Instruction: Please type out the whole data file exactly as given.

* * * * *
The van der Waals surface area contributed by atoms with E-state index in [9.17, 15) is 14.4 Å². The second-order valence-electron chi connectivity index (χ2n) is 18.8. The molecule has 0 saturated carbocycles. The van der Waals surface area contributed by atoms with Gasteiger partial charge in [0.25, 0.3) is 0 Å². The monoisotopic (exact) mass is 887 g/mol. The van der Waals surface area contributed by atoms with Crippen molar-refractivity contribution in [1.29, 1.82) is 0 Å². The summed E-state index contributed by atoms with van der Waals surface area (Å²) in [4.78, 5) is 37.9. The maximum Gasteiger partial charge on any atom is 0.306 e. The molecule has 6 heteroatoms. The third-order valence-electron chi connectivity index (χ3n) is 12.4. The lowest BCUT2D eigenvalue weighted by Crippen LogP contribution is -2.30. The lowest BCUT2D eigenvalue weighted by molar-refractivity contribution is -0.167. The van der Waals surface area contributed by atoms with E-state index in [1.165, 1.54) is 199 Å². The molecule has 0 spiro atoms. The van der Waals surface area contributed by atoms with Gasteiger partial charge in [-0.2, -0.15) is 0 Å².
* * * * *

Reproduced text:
The van der Waals surface area contributed by atoms with E-state index in [9.17, 15) is 14.4 Å². The second-order valence-electron chi connectivity index (χ2n) is 18.8. The molecule has 0 saturated carbocycles. The van der Waals surface area contributed by atoms with Gasteiger partial charge in [0.25, 0.3) is 0 Å². The monoisotopic (exact) mass is 887 g/mol. The van der Waals surface area contributed by atoms with Crippen molar-refractivity contribution in [1.29, 1.82) is 0 Å². The summed E-state index contributed by atoms with van der Waals surface area (Å²) in [4.78, 5) is 37.9. The maximum Gasteiger partial charge on any atom is 0.306 e. The molecule has 6 heteroatoms. The third-order valence-electron chi connectivity index (χ3n) is 12.4. The lowest BCUT2D eigenvalue weighted by Crippen LogP contribution is -2.30. The lowest BCUT2D eigenvalue weighted by molar-refractivity contribution is -0.167. The van der Waals surface area contributed by atoms with E-state index in [1.165, 1.54) is 199 Å². The molecule has 0 spiro atoms. The van der Waals surface area contributed by atoms with Gasteiger partial charge in [-0.2, -0.15) is 0 Å².